, Volume 5, Issue 2, pp 165-172

The effect of status on blood pressure during verbal communication

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Blood pressures and heart rates of 40 subjects were recorded at 1-min intervals over 35 min during which subjects engaged in a variety of verbal activities with either a high-status or an equal-status experimenter. All subjects showed statistically significant increases in blood pressure and heart rate when speaking compared to when quiet. Blood pressure increases during speaking of the 20 subjects exposed to a high-status experimenter were significantly greater than those of subjects exposed to an equal-status experimenter. While the blood pressure increase was related partly to the act of speaking, the amount of increase was also related to the social distance between experimenter and subject. The results are discussed relative to behavioral interventions for the treatment of hypertension.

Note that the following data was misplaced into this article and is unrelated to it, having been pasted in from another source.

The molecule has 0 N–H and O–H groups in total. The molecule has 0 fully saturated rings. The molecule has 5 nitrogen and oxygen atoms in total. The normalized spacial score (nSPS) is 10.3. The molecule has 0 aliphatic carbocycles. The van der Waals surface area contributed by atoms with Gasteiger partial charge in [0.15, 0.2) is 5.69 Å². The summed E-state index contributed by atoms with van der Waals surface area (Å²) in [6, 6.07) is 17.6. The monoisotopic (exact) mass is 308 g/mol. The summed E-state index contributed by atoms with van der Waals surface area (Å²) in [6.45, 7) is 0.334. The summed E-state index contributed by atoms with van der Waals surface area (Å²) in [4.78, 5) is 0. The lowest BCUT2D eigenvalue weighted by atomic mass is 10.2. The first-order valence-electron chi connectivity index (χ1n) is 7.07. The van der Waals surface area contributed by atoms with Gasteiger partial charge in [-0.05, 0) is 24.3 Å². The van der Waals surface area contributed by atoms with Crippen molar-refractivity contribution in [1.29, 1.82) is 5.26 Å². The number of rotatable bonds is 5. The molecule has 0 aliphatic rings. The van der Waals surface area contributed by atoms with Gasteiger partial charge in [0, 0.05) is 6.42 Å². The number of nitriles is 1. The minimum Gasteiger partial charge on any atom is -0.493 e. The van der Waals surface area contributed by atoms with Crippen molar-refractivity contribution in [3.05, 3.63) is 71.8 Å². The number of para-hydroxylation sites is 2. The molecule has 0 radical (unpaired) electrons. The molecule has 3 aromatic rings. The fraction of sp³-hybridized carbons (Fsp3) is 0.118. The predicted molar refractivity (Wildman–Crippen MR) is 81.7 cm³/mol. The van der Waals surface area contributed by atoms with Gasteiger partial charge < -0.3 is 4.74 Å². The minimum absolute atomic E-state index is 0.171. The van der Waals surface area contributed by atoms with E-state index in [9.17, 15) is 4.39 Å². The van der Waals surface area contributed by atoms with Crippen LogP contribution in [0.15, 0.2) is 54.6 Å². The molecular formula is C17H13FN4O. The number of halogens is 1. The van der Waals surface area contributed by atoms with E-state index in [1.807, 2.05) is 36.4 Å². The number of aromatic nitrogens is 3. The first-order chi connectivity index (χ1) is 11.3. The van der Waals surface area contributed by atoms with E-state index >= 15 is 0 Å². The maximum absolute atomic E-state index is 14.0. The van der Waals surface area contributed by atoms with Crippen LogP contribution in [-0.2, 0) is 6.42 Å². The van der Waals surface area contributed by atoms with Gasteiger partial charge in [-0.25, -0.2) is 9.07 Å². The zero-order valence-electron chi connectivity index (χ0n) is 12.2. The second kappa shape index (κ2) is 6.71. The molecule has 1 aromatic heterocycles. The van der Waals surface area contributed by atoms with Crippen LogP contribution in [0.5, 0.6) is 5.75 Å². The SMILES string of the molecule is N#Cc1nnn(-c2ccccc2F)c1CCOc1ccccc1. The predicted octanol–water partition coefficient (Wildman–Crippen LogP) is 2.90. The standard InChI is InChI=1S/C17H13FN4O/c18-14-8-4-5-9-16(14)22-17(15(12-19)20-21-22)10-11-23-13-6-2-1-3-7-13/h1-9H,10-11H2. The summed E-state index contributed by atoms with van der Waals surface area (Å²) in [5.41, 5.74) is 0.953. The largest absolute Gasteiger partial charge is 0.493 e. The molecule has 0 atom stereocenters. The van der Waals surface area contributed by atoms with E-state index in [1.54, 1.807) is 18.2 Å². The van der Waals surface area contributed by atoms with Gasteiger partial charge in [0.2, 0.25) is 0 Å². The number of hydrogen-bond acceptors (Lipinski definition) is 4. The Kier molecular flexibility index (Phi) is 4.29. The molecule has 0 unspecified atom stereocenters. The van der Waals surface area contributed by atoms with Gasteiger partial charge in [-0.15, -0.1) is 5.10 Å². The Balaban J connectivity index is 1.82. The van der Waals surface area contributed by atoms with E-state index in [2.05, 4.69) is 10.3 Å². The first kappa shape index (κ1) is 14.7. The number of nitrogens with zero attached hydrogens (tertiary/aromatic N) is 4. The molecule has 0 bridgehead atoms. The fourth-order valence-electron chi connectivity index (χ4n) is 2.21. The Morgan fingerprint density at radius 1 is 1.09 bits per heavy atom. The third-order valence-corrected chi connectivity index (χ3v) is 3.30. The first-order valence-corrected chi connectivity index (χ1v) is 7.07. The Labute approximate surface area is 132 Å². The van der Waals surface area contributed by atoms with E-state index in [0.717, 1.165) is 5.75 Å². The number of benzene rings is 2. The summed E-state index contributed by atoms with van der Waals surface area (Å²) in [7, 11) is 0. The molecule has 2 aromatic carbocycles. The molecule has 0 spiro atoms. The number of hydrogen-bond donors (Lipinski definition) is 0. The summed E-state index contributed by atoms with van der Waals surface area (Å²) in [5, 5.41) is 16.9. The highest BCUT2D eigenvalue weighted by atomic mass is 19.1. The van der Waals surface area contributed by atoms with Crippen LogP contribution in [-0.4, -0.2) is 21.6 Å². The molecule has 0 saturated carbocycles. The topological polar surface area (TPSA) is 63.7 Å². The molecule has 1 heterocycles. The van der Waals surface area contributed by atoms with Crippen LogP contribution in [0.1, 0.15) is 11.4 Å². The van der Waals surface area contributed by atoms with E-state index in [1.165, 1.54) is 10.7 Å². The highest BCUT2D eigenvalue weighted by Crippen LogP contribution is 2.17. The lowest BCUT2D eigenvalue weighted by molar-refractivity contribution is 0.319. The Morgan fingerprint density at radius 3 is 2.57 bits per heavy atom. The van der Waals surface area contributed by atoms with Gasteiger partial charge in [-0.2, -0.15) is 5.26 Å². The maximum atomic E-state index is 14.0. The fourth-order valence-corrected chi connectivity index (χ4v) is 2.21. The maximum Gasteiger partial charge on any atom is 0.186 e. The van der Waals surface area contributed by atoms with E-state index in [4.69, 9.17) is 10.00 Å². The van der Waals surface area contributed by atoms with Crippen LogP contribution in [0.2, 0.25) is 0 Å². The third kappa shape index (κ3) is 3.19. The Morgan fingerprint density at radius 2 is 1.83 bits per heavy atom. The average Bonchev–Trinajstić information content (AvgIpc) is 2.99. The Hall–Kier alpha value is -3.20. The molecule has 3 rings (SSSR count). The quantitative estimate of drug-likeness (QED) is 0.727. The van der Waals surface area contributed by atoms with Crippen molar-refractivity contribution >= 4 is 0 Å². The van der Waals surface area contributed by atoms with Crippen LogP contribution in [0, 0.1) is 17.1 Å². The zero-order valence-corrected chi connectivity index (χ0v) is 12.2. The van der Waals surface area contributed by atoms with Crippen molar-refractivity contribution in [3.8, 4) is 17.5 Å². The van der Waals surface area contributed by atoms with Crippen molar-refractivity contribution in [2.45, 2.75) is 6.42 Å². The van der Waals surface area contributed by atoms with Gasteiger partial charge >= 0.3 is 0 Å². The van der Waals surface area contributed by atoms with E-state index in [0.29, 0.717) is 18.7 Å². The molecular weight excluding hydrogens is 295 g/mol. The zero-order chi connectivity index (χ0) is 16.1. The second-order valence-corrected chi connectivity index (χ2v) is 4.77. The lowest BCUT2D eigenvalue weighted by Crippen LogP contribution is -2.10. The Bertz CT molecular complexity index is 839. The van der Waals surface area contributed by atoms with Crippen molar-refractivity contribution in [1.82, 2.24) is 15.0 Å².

The authors wish to acknowledge the assistance of Maynard Ramsey, M.D., Ph.D., Vice President of Research and Development, Applied Medical Research, and Bernard F. Krause, Ph.D., of Critikon for providing the Dinamap digital blood pressure monitor used in this study and for providing technical information about the device.